Hands On: Spore On iPhone Is Pretty Much FlOwS

Got to check out Spore running on iPhone at EA's E3 booth, a version of the game that focuses exclusively on the "Cell" phase. You're essentially a little blob swimming through the primordial soup, snapping up smaller amoebas as you go and avoiding the large, ugly spikier ones. Your objective? Make it to the sandy shore, where hopefully you can stand on two feet like a real freak of nature.

The recent launch of iPhone games has demonstrated that the phone has the potential to be a great-looking game platform graphically, and Spore is no exception. In fact, it looks fantastic — it's color-rich, featuring numerous mesmerizing layers of parallax that give glimpses of the next layer's challenges slipping by in the distance on your way up through the ooze.

I got to give it a whirl — a tilt?

Yes, a tilt, because iPhone Spore is played pretty much entirely through the accelerometer, which means you direct your swimmy blob by tilting the phone gently in various directions. It strikingly resembles playing flOw on the PS3 using the Sixaxis, as you navigate a vague creature through shifting layers trying to snap up other organisms.

You shape and color your creature using the touch screen. I'm a little concerned that for truly customizing and shaping your blob to work and work well, they'll have to get the touch controls really spot-on, and that's been a bit of an issue for me at times with some iPhone games. The build I saw for Spore on the iPhone was very early, and the producer told me that they'll be focusing intently on toning that up.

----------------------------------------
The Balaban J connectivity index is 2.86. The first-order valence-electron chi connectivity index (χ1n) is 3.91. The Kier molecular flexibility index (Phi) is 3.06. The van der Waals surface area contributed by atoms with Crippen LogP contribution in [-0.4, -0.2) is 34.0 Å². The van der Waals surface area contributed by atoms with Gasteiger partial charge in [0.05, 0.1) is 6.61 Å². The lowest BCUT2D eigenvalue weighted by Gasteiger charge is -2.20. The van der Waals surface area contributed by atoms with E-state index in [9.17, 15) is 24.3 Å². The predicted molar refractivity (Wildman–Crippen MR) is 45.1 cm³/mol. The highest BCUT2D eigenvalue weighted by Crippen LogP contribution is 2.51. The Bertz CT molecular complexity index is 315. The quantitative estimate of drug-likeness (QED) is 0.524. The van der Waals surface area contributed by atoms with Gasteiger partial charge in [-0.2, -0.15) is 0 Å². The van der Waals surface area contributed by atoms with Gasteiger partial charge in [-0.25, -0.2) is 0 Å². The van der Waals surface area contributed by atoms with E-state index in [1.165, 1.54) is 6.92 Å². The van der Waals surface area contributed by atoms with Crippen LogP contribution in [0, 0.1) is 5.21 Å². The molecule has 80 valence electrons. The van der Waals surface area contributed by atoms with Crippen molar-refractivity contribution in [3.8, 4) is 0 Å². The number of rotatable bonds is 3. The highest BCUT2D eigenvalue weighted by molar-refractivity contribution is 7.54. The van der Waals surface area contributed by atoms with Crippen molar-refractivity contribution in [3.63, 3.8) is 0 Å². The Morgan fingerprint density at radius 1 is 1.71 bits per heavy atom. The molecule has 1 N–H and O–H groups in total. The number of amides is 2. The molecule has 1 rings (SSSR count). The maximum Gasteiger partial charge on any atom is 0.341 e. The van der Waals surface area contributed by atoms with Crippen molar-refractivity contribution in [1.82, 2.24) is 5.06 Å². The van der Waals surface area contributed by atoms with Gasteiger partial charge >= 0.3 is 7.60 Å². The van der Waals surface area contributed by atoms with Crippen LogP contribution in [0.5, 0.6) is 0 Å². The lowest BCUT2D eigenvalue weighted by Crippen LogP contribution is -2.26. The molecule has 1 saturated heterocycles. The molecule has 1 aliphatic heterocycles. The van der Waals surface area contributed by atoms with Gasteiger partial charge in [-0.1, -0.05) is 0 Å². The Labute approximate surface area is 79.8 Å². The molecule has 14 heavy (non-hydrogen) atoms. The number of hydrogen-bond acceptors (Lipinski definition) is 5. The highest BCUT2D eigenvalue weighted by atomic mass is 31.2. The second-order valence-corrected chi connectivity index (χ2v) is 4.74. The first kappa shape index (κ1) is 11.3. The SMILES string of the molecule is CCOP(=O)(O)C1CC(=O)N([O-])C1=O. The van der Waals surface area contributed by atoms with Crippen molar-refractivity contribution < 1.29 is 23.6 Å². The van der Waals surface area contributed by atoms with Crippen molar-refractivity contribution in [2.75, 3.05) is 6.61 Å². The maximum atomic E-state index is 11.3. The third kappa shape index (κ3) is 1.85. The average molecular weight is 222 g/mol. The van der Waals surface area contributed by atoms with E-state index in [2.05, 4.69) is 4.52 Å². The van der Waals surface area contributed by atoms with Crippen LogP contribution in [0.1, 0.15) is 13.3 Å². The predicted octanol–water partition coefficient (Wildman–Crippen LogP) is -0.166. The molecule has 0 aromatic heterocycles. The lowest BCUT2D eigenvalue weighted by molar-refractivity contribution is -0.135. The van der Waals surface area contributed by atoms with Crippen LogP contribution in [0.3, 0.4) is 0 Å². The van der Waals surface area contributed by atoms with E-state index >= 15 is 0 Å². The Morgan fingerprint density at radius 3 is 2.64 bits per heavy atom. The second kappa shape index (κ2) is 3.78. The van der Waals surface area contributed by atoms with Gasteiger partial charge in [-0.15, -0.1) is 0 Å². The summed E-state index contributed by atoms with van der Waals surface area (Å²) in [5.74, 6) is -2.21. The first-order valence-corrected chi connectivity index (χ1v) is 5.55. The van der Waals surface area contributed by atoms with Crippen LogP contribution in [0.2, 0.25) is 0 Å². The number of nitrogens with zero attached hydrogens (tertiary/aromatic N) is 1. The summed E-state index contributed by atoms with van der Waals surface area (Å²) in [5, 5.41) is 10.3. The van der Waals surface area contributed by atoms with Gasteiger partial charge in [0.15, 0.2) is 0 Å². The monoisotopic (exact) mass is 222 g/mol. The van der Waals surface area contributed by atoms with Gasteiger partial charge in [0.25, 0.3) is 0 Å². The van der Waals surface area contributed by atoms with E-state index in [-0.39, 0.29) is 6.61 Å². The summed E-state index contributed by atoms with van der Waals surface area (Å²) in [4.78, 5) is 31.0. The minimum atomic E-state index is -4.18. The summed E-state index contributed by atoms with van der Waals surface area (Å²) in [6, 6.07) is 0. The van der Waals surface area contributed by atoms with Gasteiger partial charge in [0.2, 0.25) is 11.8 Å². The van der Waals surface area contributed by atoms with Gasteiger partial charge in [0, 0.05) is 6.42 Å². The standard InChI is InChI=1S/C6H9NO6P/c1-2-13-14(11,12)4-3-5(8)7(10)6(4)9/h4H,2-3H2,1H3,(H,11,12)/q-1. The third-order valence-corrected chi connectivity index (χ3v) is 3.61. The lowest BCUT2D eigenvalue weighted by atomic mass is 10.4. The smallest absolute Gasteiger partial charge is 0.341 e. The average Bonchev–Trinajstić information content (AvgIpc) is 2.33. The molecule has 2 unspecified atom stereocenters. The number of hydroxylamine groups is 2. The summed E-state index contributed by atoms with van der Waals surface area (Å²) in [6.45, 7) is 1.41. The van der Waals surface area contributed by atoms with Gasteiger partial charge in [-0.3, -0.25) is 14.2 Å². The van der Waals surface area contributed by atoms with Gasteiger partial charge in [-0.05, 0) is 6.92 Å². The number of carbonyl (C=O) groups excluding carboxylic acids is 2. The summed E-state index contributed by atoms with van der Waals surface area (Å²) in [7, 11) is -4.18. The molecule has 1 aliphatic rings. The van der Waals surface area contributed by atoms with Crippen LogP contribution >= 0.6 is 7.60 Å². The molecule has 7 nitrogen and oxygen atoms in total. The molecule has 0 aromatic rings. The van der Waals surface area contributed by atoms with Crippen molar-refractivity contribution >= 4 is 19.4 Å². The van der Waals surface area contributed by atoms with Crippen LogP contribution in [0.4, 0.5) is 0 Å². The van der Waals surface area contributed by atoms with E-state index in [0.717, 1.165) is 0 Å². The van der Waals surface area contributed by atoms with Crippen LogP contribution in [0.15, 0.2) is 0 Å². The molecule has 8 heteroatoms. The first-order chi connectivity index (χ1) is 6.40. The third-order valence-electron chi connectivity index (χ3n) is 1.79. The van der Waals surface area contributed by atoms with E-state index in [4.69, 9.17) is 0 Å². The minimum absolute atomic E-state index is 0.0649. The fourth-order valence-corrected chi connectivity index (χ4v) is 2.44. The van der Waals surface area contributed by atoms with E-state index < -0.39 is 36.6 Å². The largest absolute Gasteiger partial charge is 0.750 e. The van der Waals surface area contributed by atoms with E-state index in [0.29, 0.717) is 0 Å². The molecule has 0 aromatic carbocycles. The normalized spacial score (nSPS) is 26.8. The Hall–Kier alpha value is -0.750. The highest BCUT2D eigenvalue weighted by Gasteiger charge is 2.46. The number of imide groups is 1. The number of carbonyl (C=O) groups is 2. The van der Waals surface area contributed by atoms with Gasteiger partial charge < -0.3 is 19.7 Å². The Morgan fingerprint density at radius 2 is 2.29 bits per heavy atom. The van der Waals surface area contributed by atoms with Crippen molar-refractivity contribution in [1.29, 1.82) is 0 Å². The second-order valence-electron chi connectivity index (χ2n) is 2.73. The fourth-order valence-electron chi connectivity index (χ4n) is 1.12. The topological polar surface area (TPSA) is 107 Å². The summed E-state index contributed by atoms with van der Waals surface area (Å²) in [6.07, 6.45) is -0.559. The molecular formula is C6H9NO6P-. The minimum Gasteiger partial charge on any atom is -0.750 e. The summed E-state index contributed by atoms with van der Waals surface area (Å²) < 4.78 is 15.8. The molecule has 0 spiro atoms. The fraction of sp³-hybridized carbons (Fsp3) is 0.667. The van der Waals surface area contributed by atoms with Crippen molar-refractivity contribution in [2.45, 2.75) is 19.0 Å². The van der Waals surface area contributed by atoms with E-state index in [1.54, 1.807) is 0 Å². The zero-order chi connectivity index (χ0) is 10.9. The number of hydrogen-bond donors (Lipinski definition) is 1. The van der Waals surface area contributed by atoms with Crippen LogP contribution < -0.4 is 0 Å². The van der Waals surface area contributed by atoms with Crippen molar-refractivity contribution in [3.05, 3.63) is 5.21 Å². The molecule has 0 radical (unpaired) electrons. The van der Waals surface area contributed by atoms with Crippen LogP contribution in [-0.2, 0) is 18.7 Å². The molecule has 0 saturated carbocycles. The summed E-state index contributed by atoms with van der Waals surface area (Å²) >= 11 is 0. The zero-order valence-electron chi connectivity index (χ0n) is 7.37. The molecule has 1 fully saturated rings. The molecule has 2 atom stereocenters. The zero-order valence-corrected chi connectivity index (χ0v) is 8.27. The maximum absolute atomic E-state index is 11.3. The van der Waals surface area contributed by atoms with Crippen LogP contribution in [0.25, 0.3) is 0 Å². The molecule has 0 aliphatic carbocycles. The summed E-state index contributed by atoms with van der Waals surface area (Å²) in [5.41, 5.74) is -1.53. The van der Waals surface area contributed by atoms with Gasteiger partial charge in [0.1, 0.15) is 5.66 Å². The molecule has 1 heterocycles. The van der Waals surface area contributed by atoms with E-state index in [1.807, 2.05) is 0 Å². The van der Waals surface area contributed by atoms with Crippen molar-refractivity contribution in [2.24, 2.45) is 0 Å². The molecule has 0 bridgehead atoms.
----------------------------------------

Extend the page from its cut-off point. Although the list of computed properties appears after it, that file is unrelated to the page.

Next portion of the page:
You can add one new body part to your blob at each stage of the soup, starting with one and then tacking on one more each time you evolve. I was told there would be bosses every so often, too, so the player will have to make the call as to whether to add eyes to increase the range at which you can eat amoebas, or, say, a big horn on your face to ward off aggressors.

The tilt controls take a lot of getting used to, for me — I'm not so wizard at Super Monkey Ball, either. But they seem to work very well for iPhone Spore, which seems to capture the Spore aesthetic in a simpler, portable and not-too-intense way for a mobile game.